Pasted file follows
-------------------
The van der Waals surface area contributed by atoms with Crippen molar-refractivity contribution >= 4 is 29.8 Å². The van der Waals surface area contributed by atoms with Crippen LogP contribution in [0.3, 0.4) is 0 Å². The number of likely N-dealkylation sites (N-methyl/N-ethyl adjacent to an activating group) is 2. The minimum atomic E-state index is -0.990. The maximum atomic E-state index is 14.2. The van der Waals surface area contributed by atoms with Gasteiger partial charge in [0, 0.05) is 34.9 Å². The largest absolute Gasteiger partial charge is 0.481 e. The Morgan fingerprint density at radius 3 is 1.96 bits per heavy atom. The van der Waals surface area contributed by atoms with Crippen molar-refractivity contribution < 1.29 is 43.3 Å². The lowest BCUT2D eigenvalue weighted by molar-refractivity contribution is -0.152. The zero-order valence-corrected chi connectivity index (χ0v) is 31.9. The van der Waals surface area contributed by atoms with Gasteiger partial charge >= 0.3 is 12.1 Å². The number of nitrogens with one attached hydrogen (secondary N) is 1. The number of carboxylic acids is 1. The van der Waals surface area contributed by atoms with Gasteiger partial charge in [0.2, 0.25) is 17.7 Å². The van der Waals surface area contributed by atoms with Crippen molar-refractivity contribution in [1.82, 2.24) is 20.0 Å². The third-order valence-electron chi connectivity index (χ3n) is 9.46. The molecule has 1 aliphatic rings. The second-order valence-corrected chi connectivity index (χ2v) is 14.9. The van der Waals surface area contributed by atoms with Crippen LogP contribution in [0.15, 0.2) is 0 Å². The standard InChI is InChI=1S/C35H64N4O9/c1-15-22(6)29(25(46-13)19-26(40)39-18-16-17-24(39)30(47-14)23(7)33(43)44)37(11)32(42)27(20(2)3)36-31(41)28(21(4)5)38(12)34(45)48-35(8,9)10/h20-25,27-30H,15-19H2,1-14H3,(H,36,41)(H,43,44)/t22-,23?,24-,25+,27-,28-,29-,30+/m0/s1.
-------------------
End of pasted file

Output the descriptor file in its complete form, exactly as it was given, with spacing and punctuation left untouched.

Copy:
The van der Waals surface area contributed by atoms with Crippen molar-refractivity contribution >= 4 is 29.8 Å². The van der Waals surface area contributed by atoms with Crippen LogP contribution in [0.3, 0.4) is 0 Å². The number of likely N-dealkylation sites (N-methyl/N-ethyl adjacent to an activating group) is 2. The minimum atomic E-state index is -0.990. The maximum atomic E-state index is 14.2. The van der Waals surface area contributed by atoms with Gasteiger partial charge in [0, 0.05) is 34.9 Å². The largest absolute Gasteiger partial charge is 0.481 e. The Morgan fingerprint density at radius 3 is 1.96 bits per heavy atom. The van der Waals surface area contributed by atoms with Crippen molar-refractivity contribution < 1.29 is 43.3 Å². The lowest BCUT2D eigenvalue weighted by molar-refractivity contribution is -0.152. The zero-order valence-corrected chi connectivity index (χ0v) is 31.9. The van der Waals surface area contributed by atoms with Gasteiger partial charge >= 0.3 is 12.1 Å². The number of nitrogens with one attached hydrogen (secondary N) is 1. The number of carboxylic acids is 1. The van der Waals surface area contributed by atoms with Gasteiger partial charge in [0.2, 0.25) is 17.7 Å². The van der Waals surface area contributed by atoms with Crippen molar-refractivity contribution in [1.82, 2.24) is 20.0 Å². The third-order valence-electron chi connectivity index (χ3n) is 9.46. The molecule has 1 aliphatic rings. The second-order valence-corrected chi connectivity index (χ2v) is 14.9. The van der Waals surface area contributed by atoms with Crippen LogP contribution in [0.15, 0.2) is 0 Å². The standard InChI is InChI=1S/C35H64N4O9/c1-15-22(6)29(25(46-13)19-26(40)39-18-16-17-24(39)30(47-14)23(7)33(43)44)37(11)32(42)27(20(2)3)36-31(41)28(21(4)5)38(12)34(45)48-35(8,9)10/h20-25,27-30H,15-19H2,1-14H3,(H,36,41)(H,43,44)/t22-,23?,24-,25+,27-,28-,29-,30+/m0/s1.